Stephanie Drake

Portraiture provides an essential way of exploring the world through the presentation of the people within it, it can show something about what it means to be human; about our vulnerability, hopes and ambitions.

The primary objective of the One-Another project is to explore the interesting connection between siblings, namely the parings of fraternal (non-identical) twins.
I looked to present the relationships between the twins through dual portraits using the devices of disguise and reflection. With the intention that identity and the symbolic narrative are closely connected, and can be revealed through the portrait. This relationship has a role as arbiter of character, which I have hoped to capture in each pairing.

There is a unique connection that is held between siblings, and the choice to study fraternal twins was a mindful one, as it tackled the interesting notion of an identity that was both shared and separated in an exclusive way. The siblings share an unrivalled genetic similarity, yet differ greatly in appearance. This complex interconnected ‘self’ provides a fascinating notion that I wished to explore.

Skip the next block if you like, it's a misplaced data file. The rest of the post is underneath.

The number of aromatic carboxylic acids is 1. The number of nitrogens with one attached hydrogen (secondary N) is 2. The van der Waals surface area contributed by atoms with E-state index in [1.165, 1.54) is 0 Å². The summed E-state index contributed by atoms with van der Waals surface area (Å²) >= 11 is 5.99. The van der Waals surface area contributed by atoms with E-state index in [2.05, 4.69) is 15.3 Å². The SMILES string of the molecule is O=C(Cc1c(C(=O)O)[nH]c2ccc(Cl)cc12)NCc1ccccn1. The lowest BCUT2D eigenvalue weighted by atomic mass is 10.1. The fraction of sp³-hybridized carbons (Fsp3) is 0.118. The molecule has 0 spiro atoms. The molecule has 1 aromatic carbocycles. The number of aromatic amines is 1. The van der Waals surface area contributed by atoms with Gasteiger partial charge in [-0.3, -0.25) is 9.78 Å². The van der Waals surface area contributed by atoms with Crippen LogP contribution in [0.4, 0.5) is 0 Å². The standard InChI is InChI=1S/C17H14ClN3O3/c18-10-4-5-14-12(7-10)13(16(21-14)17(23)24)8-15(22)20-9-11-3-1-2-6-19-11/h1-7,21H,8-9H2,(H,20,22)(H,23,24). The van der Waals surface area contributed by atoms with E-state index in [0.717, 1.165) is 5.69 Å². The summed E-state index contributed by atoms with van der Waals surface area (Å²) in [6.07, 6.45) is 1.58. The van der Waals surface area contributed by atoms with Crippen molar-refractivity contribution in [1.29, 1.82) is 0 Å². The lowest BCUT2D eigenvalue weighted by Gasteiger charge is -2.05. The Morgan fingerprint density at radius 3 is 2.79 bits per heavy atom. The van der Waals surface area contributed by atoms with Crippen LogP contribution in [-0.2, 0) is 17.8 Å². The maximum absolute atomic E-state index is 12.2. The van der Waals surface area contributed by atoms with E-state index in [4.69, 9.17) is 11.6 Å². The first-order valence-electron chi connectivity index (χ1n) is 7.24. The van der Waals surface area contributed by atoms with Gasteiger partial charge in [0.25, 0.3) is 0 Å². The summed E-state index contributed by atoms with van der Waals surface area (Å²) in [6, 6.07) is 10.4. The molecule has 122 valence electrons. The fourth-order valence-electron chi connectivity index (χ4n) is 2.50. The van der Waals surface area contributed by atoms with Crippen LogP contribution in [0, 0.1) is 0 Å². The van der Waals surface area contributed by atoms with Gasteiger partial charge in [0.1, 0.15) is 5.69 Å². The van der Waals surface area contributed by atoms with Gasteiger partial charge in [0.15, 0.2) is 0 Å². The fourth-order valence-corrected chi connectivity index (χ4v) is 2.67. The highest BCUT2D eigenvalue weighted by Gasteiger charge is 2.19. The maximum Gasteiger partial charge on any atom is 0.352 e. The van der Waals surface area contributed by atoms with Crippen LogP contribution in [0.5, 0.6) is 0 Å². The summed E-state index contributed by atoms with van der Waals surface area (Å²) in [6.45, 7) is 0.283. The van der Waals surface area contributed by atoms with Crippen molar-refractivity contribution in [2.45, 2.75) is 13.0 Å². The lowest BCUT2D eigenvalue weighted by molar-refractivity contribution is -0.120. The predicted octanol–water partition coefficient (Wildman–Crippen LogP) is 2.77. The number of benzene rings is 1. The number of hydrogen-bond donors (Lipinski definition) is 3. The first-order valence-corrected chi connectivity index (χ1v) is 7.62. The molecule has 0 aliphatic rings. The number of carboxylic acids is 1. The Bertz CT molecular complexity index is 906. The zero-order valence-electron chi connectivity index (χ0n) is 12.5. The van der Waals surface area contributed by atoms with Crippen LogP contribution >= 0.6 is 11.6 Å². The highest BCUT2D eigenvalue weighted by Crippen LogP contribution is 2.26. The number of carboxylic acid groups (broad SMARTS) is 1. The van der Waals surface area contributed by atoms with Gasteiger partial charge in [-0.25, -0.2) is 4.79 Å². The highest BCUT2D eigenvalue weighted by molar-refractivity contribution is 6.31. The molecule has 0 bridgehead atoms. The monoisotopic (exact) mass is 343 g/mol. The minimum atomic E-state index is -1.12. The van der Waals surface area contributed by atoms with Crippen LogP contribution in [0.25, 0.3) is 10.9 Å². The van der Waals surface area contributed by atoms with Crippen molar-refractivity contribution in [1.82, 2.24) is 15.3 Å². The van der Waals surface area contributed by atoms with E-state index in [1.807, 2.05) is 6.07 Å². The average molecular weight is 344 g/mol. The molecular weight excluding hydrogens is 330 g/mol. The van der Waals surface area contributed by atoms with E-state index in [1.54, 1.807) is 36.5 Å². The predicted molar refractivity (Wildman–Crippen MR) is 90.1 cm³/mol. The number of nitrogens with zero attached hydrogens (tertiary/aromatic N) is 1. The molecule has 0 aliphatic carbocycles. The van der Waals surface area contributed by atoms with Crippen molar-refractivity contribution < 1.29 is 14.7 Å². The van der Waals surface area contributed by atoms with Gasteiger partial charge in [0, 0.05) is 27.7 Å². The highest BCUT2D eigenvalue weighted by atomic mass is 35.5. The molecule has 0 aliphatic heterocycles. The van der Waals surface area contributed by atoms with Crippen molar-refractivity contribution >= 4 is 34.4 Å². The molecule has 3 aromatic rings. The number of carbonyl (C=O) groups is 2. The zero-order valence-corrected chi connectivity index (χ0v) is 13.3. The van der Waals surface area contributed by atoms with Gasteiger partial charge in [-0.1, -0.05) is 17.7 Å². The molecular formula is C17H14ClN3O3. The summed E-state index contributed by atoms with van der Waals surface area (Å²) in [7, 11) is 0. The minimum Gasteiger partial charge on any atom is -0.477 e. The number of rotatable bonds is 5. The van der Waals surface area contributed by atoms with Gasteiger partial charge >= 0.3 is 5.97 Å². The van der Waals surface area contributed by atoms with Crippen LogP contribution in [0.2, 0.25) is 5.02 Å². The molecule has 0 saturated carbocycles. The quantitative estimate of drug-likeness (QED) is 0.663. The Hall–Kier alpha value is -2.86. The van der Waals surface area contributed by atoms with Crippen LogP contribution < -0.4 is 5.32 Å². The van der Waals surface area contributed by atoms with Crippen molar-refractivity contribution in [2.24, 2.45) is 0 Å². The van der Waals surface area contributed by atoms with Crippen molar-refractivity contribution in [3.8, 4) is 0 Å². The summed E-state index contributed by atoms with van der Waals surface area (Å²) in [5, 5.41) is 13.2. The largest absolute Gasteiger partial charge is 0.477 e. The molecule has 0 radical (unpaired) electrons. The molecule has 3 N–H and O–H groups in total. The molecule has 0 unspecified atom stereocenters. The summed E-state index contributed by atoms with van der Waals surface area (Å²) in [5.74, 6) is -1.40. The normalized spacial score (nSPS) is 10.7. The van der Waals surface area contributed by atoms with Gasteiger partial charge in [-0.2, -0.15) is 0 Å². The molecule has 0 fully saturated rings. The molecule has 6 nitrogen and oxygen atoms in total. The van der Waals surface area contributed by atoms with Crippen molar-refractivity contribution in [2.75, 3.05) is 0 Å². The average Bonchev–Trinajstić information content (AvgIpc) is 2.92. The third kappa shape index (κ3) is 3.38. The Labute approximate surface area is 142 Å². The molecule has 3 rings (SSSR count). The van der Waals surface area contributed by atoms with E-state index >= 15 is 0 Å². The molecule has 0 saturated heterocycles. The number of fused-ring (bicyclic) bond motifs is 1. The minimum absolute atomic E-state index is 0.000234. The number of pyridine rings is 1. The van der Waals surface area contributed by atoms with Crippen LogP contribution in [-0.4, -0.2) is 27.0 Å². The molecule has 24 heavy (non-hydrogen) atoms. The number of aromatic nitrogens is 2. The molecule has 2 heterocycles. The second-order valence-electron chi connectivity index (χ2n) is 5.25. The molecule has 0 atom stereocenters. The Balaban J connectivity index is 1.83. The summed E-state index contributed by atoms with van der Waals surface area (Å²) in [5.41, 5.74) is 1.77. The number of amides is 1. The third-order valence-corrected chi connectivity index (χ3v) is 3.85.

The negative space within the portraits is as important as the positive, as such the figures have been painted without interference from background information and the symbolic inferences of clothing have been removed.  The spacing around the heads provides a narrative for the relationship between the twins the viewer is invited to read into this space to explore the connection between the siblings, simultaneously the physiognomy of each character can be sought through the detailed depiction of their face.

Owing to time and practical constraints I could not be afforded the luxury of having each set of twins sit for a portrait, although this would have provided a more fertile ground for the investigation of the portrait it was not a practical solution, therefore the best method for this investigation was initially through photography, as it allowed me to gather a large quantity of information that could later be used for studies.
The drawings displayed were produced in the first instance for mapping the details and aesthetics of the face to become familiar with the forms before transferring them onto board for painting. They were crucial in the process, however I see the four paintings as the final works.

From left to right: Rosie & Zac, Lucy & Eve, Sam & Vikki, Caitlin & Eilidh

Rosie & Zac

 Lucy & Eve

Sam & Vikki

Caitlin & Eilidh

Preparatory study drawings

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